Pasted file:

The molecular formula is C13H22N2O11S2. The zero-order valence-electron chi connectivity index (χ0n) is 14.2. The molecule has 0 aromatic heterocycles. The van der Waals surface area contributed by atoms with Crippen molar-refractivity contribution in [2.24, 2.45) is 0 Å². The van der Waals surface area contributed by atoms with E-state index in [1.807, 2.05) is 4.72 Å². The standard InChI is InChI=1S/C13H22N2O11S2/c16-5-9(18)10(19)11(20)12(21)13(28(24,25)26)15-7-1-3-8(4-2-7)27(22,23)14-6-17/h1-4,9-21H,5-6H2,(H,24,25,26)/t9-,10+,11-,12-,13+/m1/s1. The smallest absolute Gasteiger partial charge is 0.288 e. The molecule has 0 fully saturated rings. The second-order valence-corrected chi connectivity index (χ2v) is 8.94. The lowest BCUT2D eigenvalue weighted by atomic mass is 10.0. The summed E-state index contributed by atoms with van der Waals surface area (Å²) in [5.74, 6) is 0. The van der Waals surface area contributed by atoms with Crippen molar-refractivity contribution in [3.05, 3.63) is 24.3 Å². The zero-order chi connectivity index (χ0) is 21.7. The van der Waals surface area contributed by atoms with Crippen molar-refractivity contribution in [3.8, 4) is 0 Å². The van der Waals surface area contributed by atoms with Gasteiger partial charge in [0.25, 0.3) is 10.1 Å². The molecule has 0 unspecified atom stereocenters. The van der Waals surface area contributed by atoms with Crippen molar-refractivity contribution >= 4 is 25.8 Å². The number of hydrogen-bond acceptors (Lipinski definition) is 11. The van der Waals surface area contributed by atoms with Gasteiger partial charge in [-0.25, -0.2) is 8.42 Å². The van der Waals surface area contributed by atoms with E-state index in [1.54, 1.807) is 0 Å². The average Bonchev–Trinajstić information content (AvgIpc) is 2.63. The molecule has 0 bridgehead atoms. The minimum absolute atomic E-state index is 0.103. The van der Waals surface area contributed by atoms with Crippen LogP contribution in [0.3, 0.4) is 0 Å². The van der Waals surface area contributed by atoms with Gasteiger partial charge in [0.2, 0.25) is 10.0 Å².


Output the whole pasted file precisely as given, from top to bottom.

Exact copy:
The molecular formula is C13H22N2O11S2. The zero-order valence-electron chi connectivity index (χ0n) is 14.2. The molecule has 0 aromatic heterocycles. The van der Waals surface area contributed by atoms with Crippen molar-refractivity contribution in [2.24, 2.45) is 0 Å². The van der Waals surface area contributed by atoms with E-state index in [1.807, 2.05) is 4.72 Å². The standard InChI is InChI=1S/C13H22N2O11S2/c16-5-9(18)10(19)11(20)12(21)13(28(24,25)26)15-7-1-3-8(4-2-7)27(22,23)14-6-17/h1-4,9-21H,5-6H2,(H,24,25,26)/t9-,10+,11-,12-,13+/m1/s1. The smallest absolute Gasteiger partial charge is 0.288 e. The molecule has 0 fully saturated rings. The second-order valence-corrected chi connectivity index (χ2v) is 8.94. The lowest BCUT2D eigenvalue weighted by atomic mass is 10.0. The summed E-state index contributed by atoms with van der Waals surface area (Å²) in [5.74, 6) is 0. The van der Waals surface area contributed by atoms with Crippen molar-refractivity contribution in [3.05, 3.63) is 24.3 Å². The zero-order chi connectivity index (χ0) is 21.7. The van der Waals surface area contributed by atoms with Crippen molar-refractivity contribution in [3.8, 4) is 0 Å². The van der Waals surface area contributed by atoms with Gasteiger partial charge in [0.25, 0.3) is 10.1 Å². The molecule has 0 unspecified atom stereocenters. The van der Waals surface area contributed by atoms with Crippen molar-refractivity contribution >= 4 is 25.8 Å². The number of hydrogen-bond acceptors (Lipinski definition) is 11. The van der Waals surface area contributed by atoms with Gasteiger partial charge in [-0.25, -0.2) is 8.42 Å². The van der Waals surface area contributed by atoms with E-state index in [1.54, 1.807) is 0 Å². The average Bonchev–Trinajstić information content (AvgIpc) is 2.63. The molecule has 0 bridgehead atoms. The minimum absolute atomic E-state index is 0.103. The van der Waals surface area contributed by atoms with Crippen LogP contribution in [0.3, 0.4) is 0 Å². The van der Waals surface area contributed by atoms with Gasteiger partial charge in [0.2, 0.25) is 10.0 Å².